Posts Tagged ‘Office 2.0’

Office 2.0: Turning calamity into success

August 27, 2008

With only a week to go one of the main diamond sponsors pulled out of  Office 2.0 conference  much to the annoyance and distress of the organiser Ismael Ghalimi. I have already covered the conference on and this blog.  I wanted to write again because this is a great example of an enterprenur coping with a difficult problem on a self imposed deadline.

A diamond sponsor?

It’s been interesting too observe Ismael’s unfolding shock, despair and then purpose with this set back. Ismael published an inspiring and reflective post Faith, Friendship, and Freedom when the S**t hit the fan, saying:

“With such a string of bad news, it would be easy for us to lose faith in what we are doing.”..”Many people wonder why we do all this to begin with. There is a fair amount of risk involved, and an insane amount of work, for a reward that is unclear most of the time. The reason is pretty simple: it’s the simple exercise of our freedom.”..”Today, I learned something, and this makes it a good day.”

As Stowe Boyd, a well know blogger, entitled his post Office 2.0 Conference: That Which Does Not Kill You Makes You Stronger. The extreme deadline of the event meant that Ismael had to move quickly to a solution. It was great to see how the community rallied togther to help and the conference very rapidly organised a new Launchpad conference track with lots of smaller sponsors.

This situation has shown the entrepreneurial spirit of seeing the positive and turning calamity into success by working together. We could all probably learn a little from this.


Ismael Ghalimi’s extreme deadlines that innovate

August 14, 2008

After writing an article for on Ismael Ghalimi ‘s Office 2.0 conference, I also wanted to share some personal reflections from an intriguing conversation with Ismael about deadlines and innovation.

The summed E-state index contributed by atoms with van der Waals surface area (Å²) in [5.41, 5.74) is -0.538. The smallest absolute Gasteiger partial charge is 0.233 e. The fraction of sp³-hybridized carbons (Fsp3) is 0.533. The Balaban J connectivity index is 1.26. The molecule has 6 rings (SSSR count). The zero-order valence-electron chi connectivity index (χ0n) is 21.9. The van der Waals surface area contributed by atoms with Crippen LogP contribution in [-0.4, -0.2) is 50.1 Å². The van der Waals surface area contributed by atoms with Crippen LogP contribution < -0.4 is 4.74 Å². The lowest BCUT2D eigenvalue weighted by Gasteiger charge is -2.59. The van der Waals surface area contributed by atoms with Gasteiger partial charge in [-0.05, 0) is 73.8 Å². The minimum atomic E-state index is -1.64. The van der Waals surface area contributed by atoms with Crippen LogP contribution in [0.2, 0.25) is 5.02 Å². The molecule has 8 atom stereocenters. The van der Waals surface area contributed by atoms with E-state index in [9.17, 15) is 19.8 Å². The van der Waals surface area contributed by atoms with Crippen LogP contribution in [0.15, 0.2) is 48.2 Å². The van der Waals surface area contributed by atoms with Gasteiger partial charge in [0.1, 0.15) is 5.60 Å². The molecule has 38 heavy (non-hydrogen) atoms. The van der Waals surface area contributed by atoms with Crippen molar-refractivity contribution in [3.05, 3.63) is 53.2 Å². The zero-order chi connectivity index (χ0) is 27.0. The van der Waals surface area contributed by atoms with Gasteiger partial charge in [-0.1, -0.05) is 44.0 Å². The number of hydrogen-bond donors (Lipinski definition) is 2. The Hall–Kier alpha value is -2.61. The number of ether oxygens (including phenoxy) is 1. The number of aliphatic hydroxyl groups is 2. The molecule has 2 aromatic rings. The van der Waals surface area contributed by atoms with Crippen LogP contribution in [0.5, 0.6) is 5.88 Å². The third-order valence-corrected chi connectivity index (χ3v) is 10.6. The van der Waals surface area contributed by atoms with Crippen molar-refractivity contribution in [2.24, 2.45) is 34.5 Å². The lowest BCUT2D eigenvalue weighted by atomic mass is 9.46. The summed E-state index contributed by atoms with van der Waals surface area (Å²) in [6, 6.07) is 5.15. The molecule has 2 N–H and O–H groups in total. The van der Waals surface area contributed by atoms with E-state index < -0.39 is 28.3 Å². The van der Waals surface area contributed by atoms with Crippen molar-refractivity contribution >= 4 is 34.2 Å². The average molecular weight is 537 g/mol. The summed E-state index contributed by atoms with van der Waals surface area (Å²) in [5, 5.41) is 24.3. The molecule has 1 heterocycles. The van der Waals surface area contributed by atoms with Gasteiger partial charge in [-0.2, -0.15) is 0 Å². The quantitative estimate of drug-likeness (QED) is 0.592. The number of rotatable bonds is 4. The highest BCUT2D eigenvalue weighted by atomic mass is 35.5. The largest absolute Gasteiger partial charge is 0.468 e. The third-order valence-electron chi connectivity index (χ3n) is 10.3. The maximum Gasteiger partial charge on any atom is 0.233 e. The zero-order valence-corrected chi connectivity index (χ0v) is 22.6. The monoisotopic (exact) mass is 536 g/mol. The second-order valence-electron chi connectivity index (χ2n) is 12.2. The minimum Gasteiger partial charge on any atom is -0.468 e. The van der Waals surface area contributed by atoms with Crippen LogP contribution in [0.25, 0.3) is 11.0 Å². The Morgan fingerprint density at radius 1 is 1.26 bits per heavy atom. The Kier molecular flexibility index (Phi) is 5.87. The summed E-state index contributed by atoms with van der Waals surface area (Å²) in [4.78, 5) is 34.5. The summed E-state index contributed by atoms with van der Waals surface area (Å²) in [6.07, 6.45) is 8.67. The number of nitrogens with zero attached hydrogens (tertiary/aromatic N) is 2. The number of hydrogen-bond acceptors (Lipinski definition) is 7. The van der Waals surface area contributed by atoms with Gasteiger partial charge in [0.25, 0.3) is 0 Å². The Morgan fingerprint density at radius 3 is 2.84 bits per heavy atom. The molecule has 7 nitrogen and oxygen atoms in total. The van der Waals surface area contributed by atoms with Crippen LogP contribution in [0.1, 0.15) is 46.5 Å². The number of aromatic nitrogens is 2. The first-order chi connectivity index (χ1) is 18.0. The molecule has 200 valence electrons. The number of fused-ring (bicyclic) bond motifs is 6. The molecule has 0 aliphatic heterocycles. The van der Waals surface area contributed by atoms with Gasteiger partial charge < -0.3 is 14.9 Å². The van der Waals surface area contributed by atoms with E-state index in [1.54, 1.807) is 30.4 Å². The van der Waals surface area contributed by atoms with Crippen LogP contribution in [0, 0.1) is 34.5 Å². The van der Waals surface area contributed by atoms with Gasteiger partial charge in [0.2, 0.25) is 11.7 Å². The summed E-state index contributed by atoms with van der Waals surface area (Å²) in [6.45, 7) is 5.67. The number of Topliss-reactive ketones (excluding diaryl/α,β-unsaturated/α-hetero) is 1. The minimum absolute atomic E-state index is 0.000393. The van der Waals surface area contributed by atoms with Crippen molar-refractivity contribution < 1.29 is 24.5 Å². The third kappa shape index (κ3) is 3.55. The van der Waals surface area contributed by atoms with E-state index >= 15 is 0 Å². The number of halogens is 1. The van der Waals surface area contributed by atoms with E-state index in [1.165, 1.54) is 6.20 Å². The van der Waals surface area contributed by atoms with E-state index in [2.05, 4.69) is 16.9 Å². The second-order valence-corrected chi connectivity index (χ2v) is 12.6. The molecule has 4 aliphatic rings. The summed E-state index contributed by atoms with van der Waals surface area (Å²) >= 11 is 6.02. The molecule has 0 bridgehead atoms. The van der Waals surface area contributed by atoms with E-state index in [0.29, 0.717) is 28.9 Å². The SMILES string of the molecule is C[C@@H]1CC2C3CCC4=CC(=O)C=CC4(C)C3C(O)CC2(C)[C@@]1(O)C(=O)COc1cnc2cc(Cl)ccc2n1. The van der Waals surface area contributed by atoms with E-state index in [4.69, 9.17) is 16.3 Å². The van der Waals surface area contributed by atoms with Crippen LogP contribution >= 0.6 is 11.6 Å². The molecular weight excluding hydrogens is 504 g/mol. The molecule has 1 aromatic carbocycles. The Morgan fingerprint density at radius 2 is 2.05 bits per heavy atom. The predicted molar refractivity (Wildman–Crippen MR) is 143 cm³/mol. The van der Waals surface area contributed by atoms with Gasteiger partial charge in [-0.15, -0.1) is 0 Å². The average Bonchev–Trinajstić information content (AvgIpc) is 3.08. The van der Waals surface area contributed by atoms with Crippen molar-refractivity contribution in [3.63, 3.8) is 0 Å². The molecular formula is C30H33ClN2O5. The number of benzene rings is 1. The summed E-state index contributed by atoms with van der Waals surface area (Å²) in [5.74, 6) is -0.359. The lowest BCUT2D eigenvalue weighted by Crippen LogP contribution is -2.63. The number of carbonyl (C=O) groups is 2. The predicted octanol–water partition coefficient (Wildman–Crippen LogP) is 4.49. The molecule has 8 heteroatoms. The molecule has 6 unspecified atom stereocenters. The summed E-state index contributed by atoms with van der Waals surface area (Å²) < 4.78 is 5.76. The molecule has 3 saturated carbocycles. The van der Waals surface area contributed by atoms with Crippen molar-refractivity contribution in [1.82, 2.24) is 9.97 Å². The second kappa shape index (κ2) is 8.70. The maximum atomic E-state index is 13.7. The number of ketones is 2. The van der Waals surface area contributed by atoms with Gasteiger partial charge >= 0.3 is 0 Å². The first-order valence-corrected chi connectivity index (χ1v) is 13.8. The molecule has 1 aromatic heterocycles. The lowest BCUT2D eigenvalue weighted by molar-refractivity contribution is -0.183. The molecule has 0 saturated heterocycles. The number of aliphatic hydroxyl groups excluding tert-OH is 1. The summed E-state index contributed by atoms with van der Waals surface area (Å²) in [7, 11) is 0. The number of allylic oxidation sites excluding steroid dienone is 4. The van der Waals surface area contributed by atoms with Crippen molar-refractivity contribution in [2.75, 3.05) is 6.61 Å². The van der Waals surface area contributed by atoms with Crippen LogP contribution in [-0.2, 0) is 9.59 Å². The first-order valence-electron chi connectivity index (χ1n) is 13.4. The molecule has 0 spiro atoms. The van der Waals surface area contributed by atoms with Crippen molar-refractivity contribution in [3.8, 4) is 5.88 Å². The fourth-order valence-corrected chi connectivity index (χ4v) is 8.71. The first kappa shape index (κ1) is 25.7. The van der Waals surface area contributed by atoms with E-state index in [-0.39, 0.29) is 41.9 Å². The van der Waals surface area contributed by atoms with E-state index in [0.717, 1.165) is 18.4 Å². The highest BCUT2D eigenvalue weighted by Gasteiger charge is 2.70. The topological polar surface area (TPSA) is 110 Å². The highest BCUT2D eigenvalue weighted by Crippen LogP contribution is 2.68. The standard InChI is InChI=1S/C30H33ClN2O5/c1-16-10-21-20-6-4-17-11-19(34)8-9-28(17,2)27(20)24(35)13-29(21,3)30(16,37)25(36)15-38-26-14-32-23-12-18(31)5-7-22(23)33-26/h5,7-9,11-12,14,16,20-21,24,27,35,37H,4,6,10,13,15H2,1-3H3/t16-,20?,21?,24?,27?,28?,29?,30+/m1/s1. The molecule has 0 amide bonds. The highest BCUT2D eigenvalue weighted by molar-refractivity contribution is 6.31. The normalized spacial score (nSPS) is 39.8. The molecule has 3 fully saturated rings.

Ismael Ghalimi

Deadlines are nothing new. However organising a significant event over a very short period (nine weeks) with limited resources creates what I’ve termed an extreme deadline. Ismael says the self imposed deadlines “forces productivity” and “pushes tools to the limits”. However the risks are high — unhappy paying customers and suppliers may result in a loss of hard earned credibility and reputation.

The Royal Air force Red Arrow’s Pushing the envelope

Being extreme is about pushing the limits or as Ismael said “Pushing the envelope” – a term used by aircraft pilots. Ismael referred to the conference as an “experiment”. By innovating the conference organisation into this limited time window, Ismael called it “outside of the thought zone”, rapid and effective decisions have to be made. If mistakes are made they can be corrected quickley or work arounds found. As the conference back-office evolves Ismael is also pushing the boundaries further to reinvent the conference attendee experience.

Ismael sees the future of conferences as: “branding being much more than having big conference booths”; “more involvement of panellist moderators”; “Social networking before, during and after the event”; use of “conference internet tablets”; “displaying the back channel conversations for all to see”; and “giving remote attendees a good experience”. He is putting some of these ideas into practice at the Office 2.0 experiment using Jives clearspace and this years free HP 2133 Mini-Note PC. Conference 2.0, as I called it, is trying to extend the social experience using social media for more audience participation and interaction.

The event seems to have got TechWeb’s attention, a larger conference provider, as Steve Wylie the TechWeb Enterprise 2.0 conference General Manager is on the conference attendee list. Interestingly Ismael is using the event as a networking and marketing tool for his other businesses, which include open source BPM software and serviced offices . Ismael said he runs the conference because “it’s fun” and he “loves people”.

Web and software firms like Ismael’s know all about meeting drop dead release dates. These deadlines can require additional emergency resources to be drafted in, planned features to be dropped and products that ship with bugs. As someone recently said to me JFDI (Just Feakin’ Do it – the acceptable version) when asked their opinion on the idea of the website. They said even if it is rough around the edges just get it out there and see what sticks.

A careful act holding onto time as demonstrated by Harold Lloyd

I think deadlines are very important to focus effort. However deadlines can cut both ways. They can help to bring action but they can also harm quality. It’s a careful but vital balancing act for any tech firm, particularly start-ups. Most entrepreneurs have limited resources, and time, so deadlines are a key part of effective productivity to get innovative products out the door.